Sergeant Deadhead

From Wikipedia, the free encyclopedia
Jump to: navigation, search
Sergeant Deadhead
Directed by Norman Taurog
Produced by James H. Nicholson
Samuel Z. Arkoff
Written by Louis M. Heyward
Starring Frankie Avalon
Deborah Walley
Cesar Romero
Buster Keaton
John Ashley
Music by Les Baxter
Production
company
Alta Vista Productions
Distributed by American International Pictures
Release dates
  • August 18, 1965 (1965-08-18)
Running time 90 mins
Country United States
Language English

Sergeant Deadhead is a 1965 musical comedy film starring Frankie Avalon. It features many cast members who appeared in the Beach Party movies.

Plot[edit]

Sergeant Deadhead is bumbling soldier who is accidentally blasted into space. When he returns home he is a national hero but has also developed a massive ego. A soldier who looks exactly like him, Sergeant Donovan, is found to take his place.

Cast[edit]

Production[edit]

The movie was the first in a two-picture deal AIP signed with Norman Taurog in 1964.[1]

On 10 March 1965 it was announced that Tommy Kirk would star. However Frankie Avalon ended up taking the role instead.[1]

Filming began in May 1965.[2] Location work took place at the San Fernando Valley.

The script by Deke Heyward would not write in gags for Buster Keaton. It would simply say "Buster does a bit here" and Keaton would come up with something on his own and show it to the director.[1]

Before the film came out, plans for a sequel were announced - Sergeant Deadhead Goes to Mars, meant to start 13 April 1966.[3]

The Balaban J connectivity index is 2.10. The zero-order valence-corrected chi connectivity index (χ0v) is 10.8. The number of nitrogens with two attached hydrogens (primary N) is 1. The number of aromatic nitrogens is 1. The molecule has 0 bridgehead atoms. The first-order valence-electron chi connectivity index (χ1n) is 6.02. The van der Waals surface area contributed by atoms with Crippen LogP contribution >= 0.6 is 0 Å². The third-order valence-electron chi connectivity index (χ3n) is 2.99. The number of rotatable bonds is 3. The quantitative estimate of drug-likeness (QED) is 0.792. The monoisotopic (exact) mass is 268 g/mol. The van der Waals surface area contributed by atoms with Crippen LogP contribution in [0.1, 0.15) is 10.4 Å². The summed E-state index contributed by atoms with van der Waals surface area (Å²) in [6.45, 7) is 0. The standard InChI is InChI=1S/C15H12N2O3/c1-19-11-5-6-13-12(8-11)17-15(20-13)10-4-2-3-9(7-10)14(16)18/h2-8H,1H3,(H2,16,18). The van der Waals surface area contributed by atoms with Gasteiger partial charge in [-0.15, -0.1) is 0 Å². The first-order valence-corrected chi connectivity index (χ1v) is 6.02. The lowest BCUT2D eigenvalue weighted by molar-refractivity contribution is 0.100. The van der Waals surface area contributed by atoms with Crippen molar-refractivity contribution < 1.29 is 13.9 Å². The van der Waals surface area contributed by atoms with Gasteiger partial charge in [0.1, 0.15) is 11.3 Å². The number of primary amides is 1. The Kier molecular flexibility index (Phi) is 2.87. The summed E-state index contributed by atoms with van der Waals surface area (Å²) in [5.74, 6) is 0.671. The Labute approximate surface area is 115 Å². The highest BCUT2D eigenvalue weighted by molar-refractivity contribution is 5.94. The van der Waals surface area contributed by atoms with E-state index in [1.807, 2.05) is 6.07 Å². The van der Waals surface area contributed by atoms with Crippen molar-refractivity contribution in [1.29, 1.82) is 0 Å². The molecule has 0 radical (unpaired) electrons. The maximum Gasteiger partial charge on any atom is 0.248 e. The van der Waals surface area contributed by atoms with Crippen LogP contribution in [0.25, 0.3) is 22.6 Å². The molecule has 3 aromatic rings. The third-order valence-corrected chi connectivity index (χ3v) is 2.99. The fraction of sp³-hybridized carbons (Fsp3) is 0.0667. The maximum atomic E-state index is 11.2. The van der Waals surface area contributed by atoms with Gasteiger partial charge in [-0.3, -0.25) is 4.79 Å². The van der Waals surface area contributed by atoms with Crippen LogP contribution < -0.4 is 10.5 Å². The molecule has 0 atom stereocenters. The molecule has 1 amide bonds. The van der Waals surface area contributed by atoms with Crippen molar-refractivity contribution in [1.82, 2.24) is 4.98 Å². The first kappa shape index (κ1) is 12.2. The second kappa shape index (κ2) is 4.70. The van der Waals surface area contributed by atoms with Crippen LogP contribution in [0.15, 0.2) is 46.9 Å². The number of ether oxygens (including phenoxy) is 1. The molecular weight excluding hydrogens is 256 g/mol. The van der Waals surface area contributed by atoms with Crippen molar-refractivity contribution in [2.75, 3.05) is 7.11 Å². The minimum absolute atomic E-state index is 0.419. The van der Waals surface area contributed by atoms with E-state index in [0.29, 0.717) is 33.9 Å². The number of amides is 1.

Reception[edit]

AIP made the film hoping that military comedies would provide them with a genre as popular as the beach party movies but it proved a commercial disappointment, Samuel Z Arkoff claiming it "bombed out".[4] Norman Taurog's biographer claimed the film managed to recoup it's costs and make a small profit for the studio.[1]

Songs[edit]

All the songs in the film were written by Guy Hemric and Jerry Styner:

  • "Hurry Up and Wait" - sung by female cast over the opening credits
  • "How Can You Tell" - sung by Deborah Walley, Donna Loren and Bobbi Shaw
  • "You Should've Seen the One That Got Away" - sung by Eve Arden
  • "Two Timin' Angel" - sung by Donna Loren
  • "Let's Play Love" - sung by Deborah Walley and Frankie Avalon
  • "Let's Play Love (Reprise)" - sung by Deborah Walley and Frankie Avalon
  • "The Difference in Me Is You" - sung by Frankie Avalon

References[edit]

  1. ^ a b c d Michael A. Hoey, Elvis' Favorite Director: The Amazing 52-Film Career of Norman Taurog, Bear Manor Media 2013
  2. ^ MGM Buys Windsor Novel, Martin, Betty. Los Angeles Times (1923-Current File) [Los Angeles, Calif] 06 May 1965: d18.
  3. ^ "AIP to Discontinue Second Features", Box Office, 5 July 1965
  4. ^ Film Company Seeks a New Locale for Its Teen-Age Movies Special to The New York Times. New York Times (1923-Current file) [New York, N.Y] 06 Nov 1965: 18.

External links[edit]